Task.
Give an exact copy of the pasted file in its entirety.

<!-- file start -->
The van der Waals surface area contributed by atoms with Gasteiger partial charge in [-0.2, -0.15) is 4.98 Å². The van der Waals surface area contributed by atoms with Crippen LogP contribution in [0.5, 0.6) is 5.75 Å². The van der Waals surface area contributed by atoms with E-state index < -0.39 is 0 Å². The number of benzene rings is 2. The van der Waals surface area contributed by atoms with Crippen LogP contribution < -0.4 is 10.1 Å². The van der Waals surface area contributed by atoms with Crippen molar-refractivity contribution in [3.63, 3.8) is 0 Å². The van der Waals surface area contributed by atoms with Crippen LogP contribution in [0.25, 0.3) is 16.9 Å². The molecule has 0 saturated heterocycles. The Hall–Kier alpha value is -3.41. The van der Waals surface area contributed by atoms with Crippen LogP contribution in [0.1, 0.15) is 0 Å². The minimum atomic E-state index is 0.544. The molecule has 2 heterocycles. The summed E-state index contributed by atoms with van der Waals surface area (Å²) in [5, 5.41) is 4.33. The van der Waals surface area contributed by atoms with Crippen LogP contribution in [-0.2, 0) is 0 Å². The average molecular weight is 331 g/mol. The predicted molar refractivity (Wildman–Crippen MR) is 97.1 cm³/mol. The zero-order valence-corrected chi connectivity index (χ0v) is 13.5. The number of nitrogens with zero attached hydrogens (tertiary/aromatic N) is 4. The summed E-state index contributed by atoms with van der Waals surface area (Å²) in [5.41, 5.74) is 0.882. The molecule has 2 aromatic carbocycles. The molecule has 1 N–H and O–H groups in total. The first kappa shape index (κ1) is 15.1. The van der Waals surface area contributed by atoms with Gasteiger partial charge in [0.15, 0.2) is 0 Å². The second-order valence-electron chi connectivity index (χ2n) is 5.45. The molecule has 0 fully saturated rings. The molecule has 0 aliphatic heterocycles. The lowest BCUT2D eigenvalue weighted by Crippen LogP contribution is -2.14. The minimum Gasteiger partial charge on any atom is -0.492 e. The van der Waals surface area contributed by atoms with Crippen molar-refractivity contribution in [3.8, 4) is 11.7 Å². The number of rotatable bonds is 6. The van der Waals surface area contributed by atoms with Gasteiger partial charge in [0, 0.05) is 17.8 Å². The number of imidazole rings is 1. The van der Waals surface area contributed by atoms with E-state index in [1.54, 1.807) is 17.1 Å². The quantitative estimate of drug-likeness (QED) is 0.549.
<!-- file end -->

The van der Waals surface area contributed by atoms with Gasteiger partial charge in [-0.2, -0.15) is 4.98 Å². The van der Waals surface area contributed by atoms with Crippen LogP contribution in [0.5, 0.6) is 5.75 Å². The van der Waals surface area contributed by atoms with E-state index < -0.39 is 0 Å². The number of benzene rings is 2. The van der Waals surface area contributed by atoms with Crippen LogP contribution < -0.4 is 10.1 Å². The van der Waals surface area contributed by atoms with Crippen molar-refractivity contribution in [3.63, 3.8) is 0 Å². The van der Waals surface area contributed by atoms with Crippen LogP contribution in [0.25, 0.3) is 16.9 Å². The molecule has 0 saturated heterocycles. The Hall–Kier alpha value is -3.41. The van der Waals surface area contributed by atoms with Crippen LogP contribution in [0.1, 0.15) is 0 Å². The minimum atomic E-state index is 0.544. The molecule has 2 heterocycles. The summed E-state index contributed by atoms with van der Waals surface area (Å²) in [5, 5.41) is 4.33. The van der Waals surface area contributed by atoms with Crippen LogP contribution in [-0.2, 0) is 0 Å². The average molecular weight is 331 g/mol. The predicted molar refractivity (Wildman–Crippen MR) is 97.1 cm³/mol. The zero-order valence-corrected chi connectivity index (χ0v) is 13.5. The number of nitrogens with zero attached hydrogens (tertiary/aromatic N) is 4. The summed E-state index contributed by atoms with van der Waals surface area (Å²) in [5.41, 5.74) is 0.882. The molecule has 2 aromatic carbocycles. The molecule has 1 N–H and O–H groups in total. The first kappa shape index (κ1) is 15.1. The van der Waals surface area contributed by atoms with Gasteiger partial charge in [0.15, 0.2) is 0 Å². The second-order valence-electron chi connectivity index (χ2n) is 5.45. The molecule has 0 fully saturated rings. The molecule has 0 aliphatic heterocycles. The lowest BCUT2D eigenvalue weighted by Crippen LogP contribution is -2.14. The minimum Gasteiger partial charge on any atom is -0.492 e. The van der Waals surface area contributed by atoms with Crippen molar-refractivity contribution in [3.8, 4) is 11.7 Å². The number of rotatable bonds is 6. The van der Waals surface area contributed by atoms with Gasteiger partial charge in [0, 0.05) is 17.8 Å². The number of imidazole rings is 1. The van der Waals surface area contributed by atoms with E-state index in [1.54, 1.807) is 17.1 Å². The quantitative estimate of drug-likeness (QED) is 0.549.